If I were a dwarf in Snow White, I’d be Bashful—not knowing what to say or when to speak and even forgetting how to utter a sound. In today’s video, Fr. Mike Schmitz claims that he is shy as well, but, as you can see, he doesn’t shy away from evangelizing.
Fr. Schmitz cites Pope Paul VI’s Apostolic Exhortaion, Evangelii Nuntiandi (On Evangelization in the Modern World): “The person who has been evangelized goes on to evangelize others.” Are you evangelized or are you easily mistaken as one who is not evangelized because you don’t take your faith out into the world?
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So, maybe sidewalk preaching or apologetics in front of an audience isn’t for you. That’s quite alright. Regardless of our personality, everyone is called to perform the spiritual works of mercy. Do you know what they are?
As Fr. Mike suggests, bringing others to Christ doesn’t mean you need to be something you are not; be yourself and find where God wants you to evangelize others. The corporal works of mercy help others with what their body needs—food, clothes, shelter, social interaction, water, and proper burial—but the spiritual works of mercy help with the soul of persons directly. These two sets of works of mercy are often intertwined, as you may engage in spiritual conversation and prayer during corporal works of mercy and be called to action in the corporal through engaging in the spiritual.
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Look at each spiritual work of mercy below and use the questions and bible references to reflect alone or with your family, friends, class, youth group, or church community on these important spiritual works of mercy:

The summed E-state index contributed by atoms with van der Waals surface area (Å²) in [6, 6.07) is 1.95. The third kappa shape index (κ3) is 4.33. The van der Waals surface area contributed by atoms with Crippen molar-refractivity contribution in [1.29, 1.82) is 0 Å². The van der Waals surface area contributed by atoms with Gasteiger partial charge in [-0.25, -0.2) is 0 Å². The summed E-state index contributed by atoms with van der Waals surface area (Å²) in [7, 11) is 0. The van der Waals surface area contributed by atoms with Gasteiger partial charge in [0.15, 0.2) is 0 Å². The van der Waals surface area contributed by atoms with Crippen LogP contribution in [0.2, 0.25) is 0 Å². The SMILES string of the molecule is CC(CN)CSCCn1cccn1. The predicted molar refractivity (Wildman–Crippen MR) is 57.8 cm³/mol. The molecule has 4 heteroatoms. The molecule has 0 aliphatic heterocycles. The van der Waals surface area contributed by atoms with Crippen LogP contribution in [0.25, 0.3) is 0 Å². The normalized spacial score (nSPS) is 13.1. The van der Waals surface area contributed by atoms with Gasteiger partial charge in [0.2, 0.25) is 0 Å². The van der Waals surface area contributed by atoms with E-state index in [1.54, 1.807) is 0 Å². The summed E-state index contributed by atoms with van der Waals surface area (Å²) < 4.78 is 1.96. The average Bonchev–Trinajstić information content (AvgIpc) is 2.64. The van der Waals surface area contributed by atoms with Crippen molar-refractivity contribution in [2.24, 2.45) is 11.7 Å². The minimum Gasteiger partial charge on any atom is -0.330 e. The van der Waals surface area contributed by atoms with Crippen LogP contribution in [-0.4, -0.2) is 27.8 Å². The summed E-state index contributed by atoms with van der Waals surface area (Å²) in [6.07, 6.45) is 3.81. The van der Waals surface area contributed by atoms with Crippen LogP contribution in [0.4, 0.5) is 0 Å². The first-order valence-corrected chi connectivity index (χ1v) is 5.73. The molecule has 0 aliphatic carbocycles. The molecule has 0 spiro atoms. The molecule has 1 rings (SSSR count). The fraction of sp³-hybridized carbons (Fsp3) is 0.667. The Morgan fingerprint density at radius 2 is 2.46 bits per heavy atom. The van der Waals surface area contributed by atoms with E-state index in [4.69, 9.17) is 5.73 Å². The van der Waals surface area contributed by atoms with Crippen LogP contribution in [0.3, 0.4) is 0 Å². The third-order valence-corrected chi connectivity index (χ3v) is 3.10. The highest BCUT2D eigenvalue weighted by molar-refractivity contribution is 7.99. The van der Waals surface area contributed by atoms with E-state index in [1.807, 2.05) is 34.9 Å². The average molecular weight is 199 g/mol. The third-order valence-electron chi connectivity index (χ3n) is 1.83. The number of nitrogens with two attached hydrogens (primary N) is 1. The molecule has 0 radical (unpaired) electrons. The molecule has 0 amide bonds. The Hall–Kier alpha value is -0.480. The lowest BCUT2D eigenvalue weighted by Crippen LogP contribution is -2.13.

Admonish the Sinner
This is NOT asking for a “fire and brimstone” spiel to everyone you meet. Remember these are works of mercy. Instead, this is asking you to charitably and confidently lead others back on the path to Heaven, which will look different in every situation.
Do you “love the sinner and hate the sin,” while also humbly remembering that you are a sinner?
Do you courageously decline invitations or temptations to sin from others, even if they’ll make fun of you for not participating?
Do you kindly speak up for the sake of others who are misled?
Are you ashamed of your faith and pretend to be like those around you who sin instead of truly loving them by acting on this spiritual work of mercy?
Are you prepared to help a person who wants to turn from sin by encouraging them, finding them people, resources, or other support to help them overcome temptation?
Are you praying for sinners, especially those in your family, friend’s group, church community, and even yourself?
Do you go to confession regularly and invited others to do so with you?